Journal of physical activity & health 11/2010; 7(6):784-93. · 1.95 Impact Factor
[show abstract][hide abstract] ABSTRACT: This study aims to determine the prevalence of physical activity and obesity and their relationship to physical functioning (PF), fatigue, and pain in endometrial cancer survivors.
Surveys were mailed to 200 survivors of endometrial cancer diagnosed within the last 5 years; 61% were returned. Surveys assessed physical activity, height and weight, comorbid health problems, PF, fatigue, and pain.
In all, 22% exercised in the past month at the level of current public health recommendations, 41% reported no physical activity, and 38% reported some activity. A total of 16% were overweight and 50% were obese. Both lower body mass index (BMI) and higher physical activity were related to better PF. Higher physical activity was related to less fatigue, primarily for patients of normal BMI.
Results suggest endometrial cancer survivors' obesity and inactivity contributes to poorer quality of life. This population could benefit from quality-of-life interventions incorporating physical activity.
American journal of obstetrics and gynecology 01/2009; 200(3):288.e1-8. · 3.28 Impact Factor
[show abstract][hide abstract] ABSTRACT: Many breast cancer survivors experience long term sequelae, including fatigue, decreased physical functioning, pain, and psychological distress. Physical activity can ameliorate these problems, but there is little research on how activity should be performed to be most beneficial. This study explores how dimensions of physical activity (total energy expenditure, frequency, and duration) are associated with symptoms among breast cancer survivors.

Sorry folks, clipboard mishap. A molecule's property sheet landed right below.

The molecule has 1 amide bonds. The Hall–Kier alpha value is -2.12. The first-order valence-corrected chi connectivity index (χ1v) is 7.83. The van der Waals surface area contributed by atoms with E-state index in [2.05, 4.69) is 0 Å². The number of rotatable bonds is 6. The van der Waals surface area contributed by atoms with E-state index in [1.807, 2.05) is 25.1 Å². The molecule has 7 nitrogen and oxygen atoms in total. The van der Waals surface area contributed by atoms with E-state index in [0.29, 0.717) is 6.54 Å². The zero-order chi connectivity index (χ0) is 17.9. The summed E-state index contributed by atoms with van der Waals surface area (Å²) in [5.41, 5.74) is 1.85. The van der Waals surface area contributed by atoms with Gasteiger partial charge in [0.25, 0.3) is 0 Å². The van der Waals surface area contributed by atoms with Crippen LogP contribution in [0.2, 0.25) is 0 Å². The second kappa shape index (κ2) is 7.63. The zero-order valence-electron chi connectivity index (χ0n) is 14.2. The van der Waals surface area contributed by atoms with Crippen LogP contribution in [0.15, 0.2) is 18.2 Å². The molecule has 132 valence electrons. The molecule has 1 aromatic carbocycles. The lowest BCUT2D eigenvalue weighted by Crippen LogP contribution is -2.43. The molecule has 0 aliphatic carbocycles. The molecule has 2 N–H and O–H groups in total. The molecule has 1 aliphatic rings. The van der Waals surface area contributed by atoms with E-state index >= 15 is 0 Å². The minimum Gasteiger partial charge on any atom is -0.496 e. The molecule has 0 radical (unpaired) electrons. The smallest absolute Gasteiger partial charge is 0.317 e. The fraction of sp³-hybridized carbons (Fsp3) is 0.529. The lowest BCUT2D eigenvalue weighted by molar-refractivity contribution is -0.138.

We conducted a secondary analysis of data on physical activity behavior and symptoms in a cross-sectional study (n = 148) of breast cancer survivors who were off treatment and had been diagnosed within the past 5 years.
Multivariate analyses showed that total energy expenditure was associated with better general health (p = 0.006) and fewer depressive symptoms (p = 0.014), while frequency of activity was linearly related to physical functioning (p = 0.047), pain (0.057), general health (p < 0.001), and depressive symptoms (p < 0.001). Duration was related to physical functioning, pain, and general health, but the worst outcomes were reported by the participants with the shortest and longest duration of activity (quadratic trend p values = 0.002, 0.003, 0.008, respectively).
Greater total energy expenditure, higher physical activity frequency, and moderate duration were associated with better outcomes for most symptoms, although there was no relationship between any of the dimensions of physical activity and fatigue.
The association of better outcomes with higher energy expenditure, higher frequency of activity, and moderate duration indicates that increasing activity through multiple short bouts may be the most beneficial for breast cancer survivors. However, randomized studies are needed to confirm this finding.
Journal of Cancer Survivorship 11/2008; 2(4):253-61. · 3.57 Impact Factor